When her run on Man of Steel ended, Simonson returned to Marvel for several projects. Among these was Warlock, a really fun but all too short-lived series drawn by Pascual Ferry featuring the wacky techno-organic alien member of the New Mutants, and Chaos War: X-Men, a miniseries co-written with Chris Claremont. She also penned the excellent X-Factor Forever, which was set in a timeline that picked up right after her point of departure from X-Factor in 1991. On that five issue miniseries, she worked with Dan Panosian, who showed off his amazingly improved artwork. He had really grown by leaps & bounds since his debut in the early 1990s.
There is a major theme running through much of Simonson’s writing. She often takes a look at the importance of family, of establishing emotional ties to other people. Power Pack was very much the story of the four Power children, their relationships with one another and their parents. In her X-Factor issues, Simonson tackled the complicated state of Cyclops’ personal life, at how he had basically wrecked his marriage to Madelyne Prior, and now had to deal with the consequences of that, his confused feelings for the newly resurrected Jean Grey, and having to raise his infant son Nathan who he’d previously had with Madelyne. (I think Simonson did an excellent job handling the extremely awkward editorial directive handed down to her and Claremont that had forced Scott Summers to leave Madelyne for Jean.) In Man of Steel, Simonson introduced a young African American boy named Keith. After his mother died, the orphaned Keith was adopted by Daily Planet editor-in-chief Perry White and his wife Alice, who had lost their own son some years before. In Warlock, Simonson had her oddball alien hero forming a sort of family unit with Hope, Psimon, and Chi-Chee the monkey, each of whom had also become outcasts.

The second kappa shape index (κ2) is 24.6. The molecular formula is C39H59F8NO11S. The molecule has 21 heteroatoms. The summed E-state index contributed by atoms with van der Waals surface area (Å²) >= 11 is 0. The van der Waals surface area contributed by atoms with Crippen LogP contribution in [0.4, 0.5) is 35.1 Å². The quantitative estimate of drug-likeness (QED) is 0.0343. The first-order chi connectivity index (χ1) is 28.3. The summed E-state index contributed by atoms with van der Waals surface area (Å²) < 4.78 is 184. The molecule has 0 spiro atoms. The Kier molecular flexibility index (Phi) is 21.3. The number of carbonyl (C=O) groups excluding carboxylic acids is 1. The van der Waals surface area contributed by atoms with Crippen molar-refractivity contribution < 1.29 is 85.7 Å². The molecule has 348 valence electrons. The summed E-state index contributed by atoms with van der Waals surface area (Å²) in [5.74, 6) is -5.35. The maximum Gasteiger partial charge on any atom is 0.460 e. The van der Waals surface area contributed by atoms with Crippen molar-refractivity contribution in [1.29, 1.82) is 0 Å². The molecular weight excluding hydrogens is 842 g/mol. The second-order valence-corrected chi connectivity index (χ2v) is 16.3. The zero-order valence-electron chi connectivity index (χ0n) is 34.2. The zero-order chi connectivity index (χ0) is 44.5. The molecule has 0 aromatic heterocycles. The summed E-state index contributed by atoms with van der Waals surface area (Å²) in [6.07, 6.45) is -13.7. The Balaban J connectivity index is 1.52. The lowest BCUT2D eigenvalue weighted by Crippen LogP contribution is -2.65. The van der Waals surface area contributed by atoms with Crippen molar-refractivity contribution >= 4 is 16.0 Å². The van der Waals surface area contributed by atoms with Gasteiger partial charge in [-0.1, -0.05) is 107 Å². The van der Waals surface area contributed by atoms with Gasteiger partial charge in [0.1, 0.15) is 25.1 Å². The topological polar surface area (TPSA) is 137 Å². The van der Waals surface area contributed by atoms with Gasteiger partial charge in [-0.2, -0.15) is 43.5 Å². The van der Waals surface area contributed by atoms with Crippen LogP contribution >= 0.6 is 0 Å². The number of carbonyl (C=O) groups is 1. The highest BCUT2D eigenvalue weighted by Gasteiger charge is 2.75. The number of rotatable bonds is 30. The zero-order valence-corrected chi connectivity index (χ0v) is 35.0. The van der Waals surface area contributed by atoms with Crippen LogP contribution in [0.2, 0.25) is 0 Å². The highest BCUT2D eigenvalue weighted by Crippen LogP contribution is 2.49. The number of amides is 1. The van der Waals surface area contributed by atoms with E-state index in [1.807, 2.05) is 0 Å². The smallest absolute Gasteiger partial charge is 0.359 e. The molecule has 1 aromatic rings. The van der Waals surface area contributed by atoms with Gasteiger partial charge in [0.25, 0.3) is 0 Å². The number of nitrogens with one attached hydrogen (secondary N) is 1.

The entire X-Factor Forever miniseries was all about family and relationships. Cyclops and Marvel Girl are still attempting to reconcile their feelings for one another, and to take care of baby Nathan. Bobby Drake, a.k.a. Iceman, is continuing his romance with Opal Tanaka, with the pair visiting her parents and discussing the possibility of marriage. Warren Worthington is in a growing friendship with policewoman Charlotte Jones and her son Timmy, all the while struggling to come to terms with his transformation from Angel to the dark Archangel by Apocalypse. And Hank McCoy, the bouncing blue Beast, is working on his on-again, off-again relationship with reporter Trish Tilby, who is thinking of adopting an orphan child.
Even Apocalypse is, in his own way, searching for a family. Born 20,000 years ago to a tribe of primitive humans, the man who would become Apocalypse was a freak anomaly, the world’s first mutant, gifted with shape-shifting abilities. As the X-Men would discover in the present day, so too did Apocalypse learn in prehistoric times: his powers were a double-edged sword. When he used them to serve as his tribe’s protector, they reacted with fear & hatred, driving him out. We can interpret Apocalypse’s subsequent millennia-long mission to insure the future supremacy of mutant-kind as motivated by a wish to no longer be alone, to one day have another family. In the 19th Century, he thought he had found a kindred spirit in young Nathaniel Essex, and transformed him into his apprentice Mr. Sinister. One could say that Apocalypse regarded Sinister almost like a son. And when Sinister rebelled, conducting his own dangerous experiments which threatened to destabilize all of his former mentor’s carefully-laid plans, on some level it must have hurt Apocalypse. It really shows Simonson’s talent & skill as a writer, that she brought a degree of empathy and pathos to a ruthless schemer such as Apocalypse.
I definitely think Louise Simonson is an amazing writer. I really enjoy her work, and I hope that we see more from her pen again in the near future. It would be especially great if she had the opportunity to work with her husband Walter again, or with June Brigman.